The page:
While the Russian offensivebogged down, the government of Vladimir Putin has raised international concern by saying that the army had shelled two Ukrainian positions from . On March 19, 2022, a powerful strike destroyed an ammunition depot near the border with Romania, in western Ukraine, and a second rocket fell on a fuel depot near Nikolaev, in the south of the country. Both attacks mark the first use of hypersonic munitions in a theater of war, garnering media and pundit attention. Russian Kh-47M2 Kinzhal hypersonic missiles are theoretically capable of reaching speeds of up to Mach 9 and covering distances of up to 2,000 kilometers, potentially making it possible to reach a large number of targets at a great distance.
Kinzhal is one of the Russian hypersonic missiles.
By definition, a supersonic missile is capable of reaching speeds greater than Mach 5, 6174 km/h, i.e. five times faster than(1234.8 km/h). in 2000s, many military forces started including the US, China and Russia. The dagger (or Kinzhal, “dagger” in Russian) is part of this new generation of ammunition. The Kinzhal architecture is based on the Iskander system, consisting of two ballistic missiles (M and E) and a short-to-medium range cruise missile (K), developed by the Soviet Union since the late 1980s and put into service in 2006. .
Introduced in 2018, Kinzhal is an air-to-surface munition deployed from two aircraft: a MiG31 fighter-interceptor and a Tupolev Tu22M supersonic bomber. The Russian “Dagger” can deliver so-called conventional strikes, as was observed on March 19 near Ivan-Frankivsk and Nikolaev, and is also capable of delivering. The high velocities achieved by the Kinzhal missile make it nearly impossible to intercept and make it harder to detect, in fact more unpredictable.
Russia has two more hypersonic weapons: the 3M22 cruise missile.launched from land or ship, as well as Vanguard (or Yu-74), meanwhile, was sent with a ballistic missile. Both the Zircon and the Vanguard are agile, giving them the added ability to evade defensive systems.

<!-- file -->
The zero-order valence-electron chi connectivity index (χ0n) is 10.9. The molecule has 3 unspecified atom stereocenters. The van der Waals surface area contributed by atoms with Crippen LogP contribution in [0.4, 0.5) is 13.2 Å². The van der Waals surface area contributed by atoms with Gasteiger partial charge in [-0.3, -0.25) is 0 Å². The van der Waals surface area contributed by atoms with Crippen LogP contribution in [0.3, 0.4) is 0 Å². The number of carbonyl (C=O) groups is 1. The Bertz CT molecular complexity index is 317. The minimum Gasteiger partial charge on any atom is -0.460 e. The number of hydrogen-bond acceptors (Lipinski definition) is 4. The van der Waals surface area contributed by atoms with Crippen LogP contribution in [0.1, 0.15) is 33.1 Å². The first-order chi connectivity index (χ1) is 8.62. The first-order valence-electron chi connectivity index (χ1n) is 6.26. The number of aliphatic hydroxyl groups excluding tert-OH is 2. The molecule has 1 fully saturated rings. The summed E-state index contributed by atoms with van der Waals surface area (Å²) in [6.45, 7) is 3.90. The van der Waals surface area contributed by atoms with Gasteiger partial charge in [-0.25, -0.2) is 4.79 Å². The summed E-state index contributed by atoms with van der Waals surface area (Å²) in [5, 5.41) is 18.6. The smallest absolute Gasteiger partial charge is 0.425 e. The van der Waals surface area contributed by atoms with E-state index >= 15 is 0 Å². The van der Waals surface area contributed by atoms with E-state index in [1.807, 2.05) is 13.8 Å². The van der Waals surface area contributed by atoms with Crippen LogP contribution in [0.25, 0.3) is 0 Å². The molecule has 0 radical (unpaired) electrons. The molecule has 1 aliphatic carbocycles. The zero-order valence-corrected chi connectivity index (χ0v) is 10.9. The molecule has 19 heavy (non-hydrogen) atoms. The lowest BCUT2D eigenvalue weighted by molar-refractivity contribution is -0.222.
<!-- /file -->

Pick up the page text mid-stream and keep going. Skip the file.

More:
Hypersonic weapons: what are the risks?
Shortly after the announcement of the Russian Ministry of Defense about the use of two Kinzhal missiles, the concern stormed, fueled by numerous alarmist articles. The technical characteristics of the munitions and the predominant use of them by the Russian armed forces have revived fears of the Cold War in the face of the risk that a conflict would be between NATO and Russian military forces. Russia’s stance is designed to be intimidating about its military capabilities: Vladimir Putin and his underlings have brandished a (barely veiled) nuclear threat card during various speeches, and the strong military presence in the Kaliningrad enclave is a starting point. extra for the Kremlin.
However, while Russia is proud of the use of Kinzhal missiles, political scientist and editor International Defense and Security (ISD), recalled on Twitter that ” the hypersonic qualities of the “Dagger” are doubtful “. From explain that Russia’s use of such munitions could be due to the depletion of Iskander ballistic missiles, field testing, or an attempt to toughen the tone on the part of Moscow, while the conflict is gradually turning against Russia. In addition, a video published by the Russian Ministry of Defense turned out to be a fake, showing an attack on an ammunition depot in the west of the country, which actually shows a missile launch at a military base located in the Donbass.
This weekend, the Russian Defense Ministry announced the launch of a hypersonic Kinzhal missile at an ammunition depot in western Ukraine, a hundred kilometers from the Romanian border. But that’s not what the video shows. [1/3] pic.twitter.com/peD1NnDDF5
— Defacator (@DEFAKATOR_Off) March 21, 2022
NATO estimates on March 15 show that Russia has carried out more than 700 strikes since the invasion began on February 24. During the month of the war, many important cities, such as Kharkov or Mariupol, were devastated by intense Russian attacks. Around 1,000 civilians have died since the conflict began, according to the UN.